Swedish Preacher

My previous post, devoted to the Westboro Baptist Church’s bizarre interpretation of the Indian ocean disaster, refers to a case in Sweden in which a Pentecostal Minister was charged with the criminal offence of hate speech against gays and lesbians for a sermon preached in his own church. I had trouble getting a clear factual story on the Web, because most of the Web sites that mention it are either devoted to the interests of religious groups, or devoted to gay pride issues. Each side has its own stories and both contain mistakes and legal inaccuracies. The coverage in the online edition of Christianity Today was clear and informative. It also played a minor part in a story about the cultural war between religion and liberalism in Europe in Time Magazine.

Ake Green, a Pentecostal Minister was convicted of hate speech against homosexuals under a Swedish statute. It appears that he courted publicity by having his sermon published in a newspaper. It appears that the sermon had many quotes from the Bible, some of which seem to call for violent punishments for sin. If taken literally, those comments could call on Christians to act violently towards homosexual sinners. The Time Magazine story mentions that the conviction is under appeal, with the appeal scheduled to be heard in January 2005. This case could go on for a while, first in the Swedish Courts, and then in the European Community courts.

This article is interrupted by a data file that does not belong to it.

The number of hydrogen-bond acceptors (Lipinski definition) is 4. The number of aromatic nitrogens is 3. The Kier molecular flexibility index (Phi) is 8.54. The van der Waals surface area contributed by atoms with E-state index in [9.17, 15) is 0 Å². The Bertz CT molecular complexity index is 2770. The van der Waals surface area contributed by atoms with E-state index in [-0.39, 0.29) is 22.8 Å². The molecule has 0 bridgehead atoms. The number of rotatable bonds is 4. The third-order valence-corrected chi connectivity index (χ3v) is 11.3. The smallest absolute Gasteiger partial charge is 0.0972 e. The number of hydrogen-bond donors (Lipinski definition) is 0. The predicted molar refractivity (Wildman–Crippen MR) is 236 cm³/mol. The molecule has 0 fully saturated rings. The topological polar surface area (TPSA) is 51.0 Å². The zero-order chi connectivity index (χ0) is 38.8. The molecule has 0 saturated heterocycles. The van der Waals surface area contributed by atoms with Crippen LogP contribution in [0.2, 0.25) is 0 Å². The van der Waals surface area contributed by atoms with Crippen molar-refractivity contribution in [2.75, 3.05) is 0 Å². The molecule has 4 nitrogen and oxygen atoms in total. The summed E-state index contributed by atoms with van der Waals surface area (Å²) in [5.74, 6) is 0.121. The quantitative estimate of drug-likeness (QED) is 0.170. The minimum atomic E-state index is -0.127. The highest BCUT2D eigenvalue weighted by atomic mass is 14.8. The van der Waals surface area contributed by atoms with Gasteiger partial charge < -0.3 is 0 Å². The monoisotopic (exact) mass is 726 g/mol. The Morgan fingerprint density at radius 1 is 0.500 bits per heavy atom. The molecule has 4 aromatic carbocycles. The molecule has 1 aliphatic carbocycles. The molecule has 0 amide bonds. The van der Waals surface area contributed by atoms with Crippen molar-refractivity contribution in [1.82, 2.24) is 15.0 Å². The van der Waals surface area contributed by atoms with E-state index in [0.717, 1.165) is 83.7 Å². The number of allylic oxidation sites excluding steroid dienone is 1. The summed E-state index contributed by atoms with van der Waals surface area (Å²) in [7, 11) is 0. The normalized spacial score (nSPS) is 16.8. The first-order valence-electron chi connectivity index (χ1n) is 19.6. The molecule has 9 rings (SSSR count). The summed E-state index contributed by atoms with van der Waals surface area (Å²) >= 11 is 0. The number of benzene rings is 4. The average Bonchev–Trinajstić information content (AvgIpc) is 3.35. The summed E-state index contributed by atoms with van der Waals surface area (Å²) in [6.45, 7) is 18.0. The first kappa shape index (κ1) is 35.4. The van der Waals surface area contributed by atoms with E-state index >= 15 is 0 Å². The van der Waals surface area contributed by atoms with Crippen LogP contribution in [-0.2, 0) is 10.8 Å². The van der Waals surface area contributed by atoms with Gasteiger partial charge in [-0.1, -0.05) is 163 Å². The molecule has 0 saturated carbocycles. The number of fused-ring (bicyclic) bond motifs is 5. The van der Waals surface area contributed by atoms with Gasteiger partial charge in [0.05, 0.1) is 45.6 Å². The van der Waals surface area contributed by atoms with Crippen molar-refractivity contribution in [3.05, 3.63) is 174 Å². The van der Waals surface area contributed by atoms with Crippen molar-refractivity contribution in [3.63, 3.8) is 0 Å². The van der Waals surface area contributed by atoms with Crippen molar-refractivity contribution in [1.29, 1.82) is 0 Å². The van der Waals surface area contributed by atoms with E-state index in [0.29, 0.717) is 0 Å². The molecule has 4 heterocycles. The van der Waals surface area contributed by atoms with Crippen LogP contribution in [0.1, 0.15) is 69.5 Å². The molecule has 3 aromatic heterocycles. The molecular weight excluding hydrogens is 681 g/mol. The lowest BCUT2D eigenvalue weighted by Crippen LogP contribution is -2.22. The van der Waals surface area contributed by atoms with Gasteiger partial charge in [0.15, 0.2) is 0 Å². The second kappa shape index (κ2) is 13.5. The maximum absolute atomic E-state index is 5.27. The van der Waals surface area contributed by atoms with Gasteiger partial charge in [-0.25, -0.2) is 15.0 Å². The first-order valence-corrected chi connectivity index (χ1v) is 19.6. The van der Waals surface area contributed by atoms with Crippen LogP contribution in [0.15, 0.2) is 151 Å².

The Swedish statute was enacted in 2002 and it was an extension of existing hate speech laws to protect sexual orientation – in practical terms to protect homosexuals. The text of the law isn’t clear on the Web but news coverage suggests that it explicitly covers church sermons. The prosecutor proceeded on the tape-recorded text of the sermon rather than on anything said in or to a newspaper. It is not clear if the law is aimed at speech that incites violence or how it defines hate speech. Gay spokespersons were quoted as finding any criticism of their values to be offensive.
It is a test of freedom of speech and freedom of religion, and it presents an interesting counterpoint to the Behzti story, which I posted about a day ago. In England, multiculturally sensitive politicians and conservative religious groups have banded together to demand a law prohibiting hate speech against religion. In Sweden, conservative religious groups are challenged a law that prevents hate speech against homosexuals. In both countries, the laws are supposed to attack “hate speech” but the protected groups think that criticism is hateful.
On the one hand, there is a pleasing symmetry in the idea that hate speech by liberals against religious conservatives should be treated the same as hate speech by religious and social conservatives against groups with liberal sexual preferences. On the other hand, perhaps we are all better off realizing that people are self-centered about their own values and not particularly comfortable with other peoples’ values. Tolerance is difficult, and uncritical respect is impossible. We have to tolerate other peoples’ disinterest and disrespect. We can’t demand uncritical acceptance.